NIH Awards $1.8M to Advance Sugar Molecule Toolkits for Research
South Carolina’s Integrated Micro-Chromatography Systems (IMCS) has been awarded a $1.8-million grant to advance the development of affordable gangliosides — fat molecules with a sugar link — to aid in developing therapeutics and diagnostics for Parkinson’s and other neurological diseases.
The funds are part of a second parcel of a Fast-Track Small Business Innovation Research (SBIR) grant from the National Institutes of Health/National Institute of General Medical Sciences (NIH/NIGMS).
Gangliosides are highly abundant in the nervous system and help brain cells communicate with each other and with the environment. A growing body of evidence suggests that gangliosides start to decay with aging and in neurodegenerative diseases, such as Parkinson’s.
Moreover, modifications in the sugar molecules — called glycans — that are present in gangliosides in the brain have been implicated in the onset and progression of neurodegenerative diseases.
However, research on glycans has been halted due to the low availability of research tools fueled by high manufacturing costs. Currently, gangliosides and other glycan-modified cell membranes are harvested from pigs, sheep, and cows.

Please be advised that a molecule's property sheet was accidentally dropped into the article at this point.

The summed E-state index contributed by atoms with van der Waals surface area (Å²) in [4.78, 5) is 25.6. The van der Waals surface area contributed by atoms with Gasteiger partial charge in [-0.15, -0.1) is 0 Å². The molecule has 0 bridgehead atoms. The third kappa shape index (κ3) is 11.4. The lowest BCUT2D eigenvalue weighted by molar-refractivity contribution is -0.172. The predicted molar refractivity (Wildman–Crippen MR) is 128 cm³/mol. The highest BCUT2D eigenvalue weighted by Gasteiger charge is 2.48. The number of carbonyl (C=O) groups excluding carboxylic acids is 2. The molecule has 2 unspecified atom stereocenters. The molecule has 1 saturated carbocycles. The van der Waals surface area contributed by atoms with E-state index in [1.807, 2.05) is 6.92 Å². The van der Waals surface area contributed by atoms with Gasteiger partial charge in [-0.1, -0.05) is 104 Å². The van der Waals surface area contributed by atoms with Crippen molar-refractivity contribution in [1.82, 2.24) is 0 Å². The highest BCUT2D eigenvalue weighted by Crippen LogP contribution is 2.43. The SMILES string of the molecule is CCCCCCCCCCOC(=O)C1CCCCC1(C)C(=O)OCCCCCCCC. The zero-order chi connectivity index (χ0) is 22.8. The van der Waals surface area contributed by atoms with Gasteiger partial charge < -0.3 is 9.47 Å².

“Some experiments with glycolipids are cost-prohibitive, but scalable and facile access to glycolipids would make such experiments financially feasible,” Matthew Macauley, PhD, assistant professor of chemistry at the University of Alberta, who is not involved in the project, said in a press release.
The new grant will boost the development of affordable and easy-to-use animal-free gangliosides for use in research for diseases like Parkinson’s.
The outcomes of this project could be “a tremendous help for a lab that doesn’t have expertise with glycan synthesis [production] and doesn’t want to invest in getting all these enzymes expressed,” said Macauley.
IMCS had been awarded a $2.56-million Fast-Track Small Business Technology Transfer (STTR) grant from the NIH/NIGMS to expand the development of glycan toolkits and build an extensive array of sialoglycans — a diverse family of sugar-carrying glycans — for glycobiology-related research.
In total, the combined Fast-Track grants now exceed $5.25 million.
Andrew Lee, PhD, co-founder and chief scientific officer of IMCS, will co-lead the SBIR project along with Xi Chen, PhD, professor of chemistry at the University of California (UC), Davis.
The STTR project was conducted in collaboration with Hai Yu, PhD, project scientist at UC-Davis.